MKBHD claims that post processing is ruining iPhone photos, and I agree with that

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YouTuber Marques Brownlee, also known as MKBHD, shared the results of his 2022 Smartphone Awards last month. And while the iPhone 14 Pro won in the Best Camera System category, the YouTuber pointed out some flaws in photos taken with Apple’s latest smartphone. Now MKBHD is back with a video detailing why some iPhone photos are getting worse, and the answer is: post processing.

Ahead of the Smartphone Awards 2022 results, MKBHD also shared the results of its blind camera test. In this, Google’s Pixel 6A took first place, while the Pixel 7 Pro came in second. This led the YouTuber and many people to wonder what is happening with the photos taken with the iPhone.

Image post-processing is being overdone

To take a good photograph, it is important to have a good sensor capable of capturing as much light and detail as possible. However, since the camera sensors found in smartphones are very small compared to DSLRs, phone manufacturers have introduced new tricks every year to improve these images with post-processing.

Almost all modern smartphones use a combination of hardware and software to adjust images after they’ve been taken in an attempt to make them look better and make up for the lack of a large sensor. This includes things like reducing the noise level, adjusting the white balance, and increasing the brightness to show more detail in dark scenes.

But in recent years, Apple and other companies have taken this to the next level. On iPhone, Smart HDR combines multiple photos in different settings into one. This allows the phone to choose the best aspects of each for a better photo. But when there’s a lot of post-processing, these images can look unrealistic. And this is what has been happening with the iPhone camera.

As MKBHD pointed out, most phones perform well in favorable scenarios, such as a clear sky or a subject against a clear background. But when you have different colors and textures in the same scene, post processing has to be smart enough to understand what the best settings for all of these elements will be.

But the thing is, while companies like Google are doing it the right way, Apple is definitely not doing it. As the youtuber shows, the iPhone 14 Pro always tries to lighten the shadows, especially on people’s faces, making the photo look very artificial. The iPhone also exaggerates the sharpness of photos compared to other smartphones. MKBHD even complains that her skin tone looks quite different on the iPhone camera.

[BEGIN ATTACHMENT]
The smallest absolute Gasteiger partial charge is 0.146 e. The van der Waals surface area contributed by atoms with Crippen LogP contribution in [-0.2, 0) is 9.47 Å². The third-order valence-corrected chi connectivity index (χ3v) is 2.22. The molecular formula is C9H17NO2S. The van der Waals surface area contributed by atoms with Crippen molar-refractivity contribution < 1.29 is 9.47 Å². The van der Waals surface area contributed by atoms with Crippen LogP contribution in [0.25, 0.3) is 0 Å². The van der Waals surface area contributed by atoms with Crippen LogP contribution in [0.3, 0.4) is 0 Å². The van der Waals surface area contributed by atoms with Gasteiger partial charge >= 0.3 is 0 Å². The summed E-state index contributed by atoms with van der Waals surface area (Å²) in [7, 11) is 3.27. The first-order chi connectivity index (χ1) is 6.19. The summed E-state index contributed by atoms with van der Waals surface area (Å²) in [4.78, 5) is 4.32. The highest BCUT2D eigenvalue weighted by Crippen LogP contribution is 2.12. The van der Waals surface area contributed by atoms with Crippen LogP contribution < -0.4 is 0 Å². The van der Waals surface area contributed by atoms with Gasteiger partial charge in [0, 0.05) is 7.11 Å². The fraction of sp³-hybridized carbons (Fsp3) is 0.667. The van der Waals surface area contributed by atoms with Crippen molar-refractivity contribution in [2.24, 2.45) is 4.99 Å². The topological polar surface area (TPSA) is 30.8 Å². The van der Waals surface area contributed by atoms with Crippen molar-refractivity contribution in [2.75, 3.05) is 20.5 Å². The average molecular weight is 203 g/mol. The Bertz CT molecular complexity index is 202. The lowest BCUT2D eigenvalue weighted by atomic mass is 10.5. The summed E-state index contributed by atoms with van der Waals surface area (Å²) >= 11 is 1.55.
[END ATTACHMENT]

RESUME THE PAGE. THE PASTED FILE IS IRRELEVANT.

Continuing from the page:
Apple Is Ruining The iPhone Camera With All These Clever Features

Even if the iPhone has some great camera hardware, it’s being ruined by all the smart features like Smart HDR that Apple has been introducing in recent years. Every year, the company adds even more steps to the camera’s post-processing. But instead of making photos better, they just make them less natural.

In the iPhone 14 Pro camera review by Sebastiaan de With, developer of the popular Halide camera app, he also pointed out multiple flaws in Smart HDR. For example, whenever there is a very bright background, the iPhone also tries to brighten the people in the photo, making them look very white. “Honestly, I have never seen him take a better photo. The result is just jarring,” he said.

In another example, the iPhone camera applies a lot of “weird artifacts” to selfies taken in low-light settings to try to save the image, but this ends up resulting in “absurd watercolor-like mess” instead of normal darkness. photo with a lot of noise

Personally, I have also noticed how Smart HDR is messing up some of my photos, also becoming too sharp and with exaggerated colors. On Reddit, many iPhone users seem to agree with this.

Apple should give users the option to take candid photos

For years, iPhone users have ridiculed other smartphones because their photos looked too artificial. We have now reached the point where iPhone photos look very unnatural. While I hope the company improves Smart HDR, I would prefer an option to reduce or completely disable image post-processing in the iPhone camera.

Of course, you can take a RAW photo using apps like Halide (it’s worth noting that ProRAW photos are still post-processed), but then you’ll have a much larger image file just for a more natural result.

And you? Has the overdone iPhone camera post-processing ruined your photos too? Let us know in the comments section.

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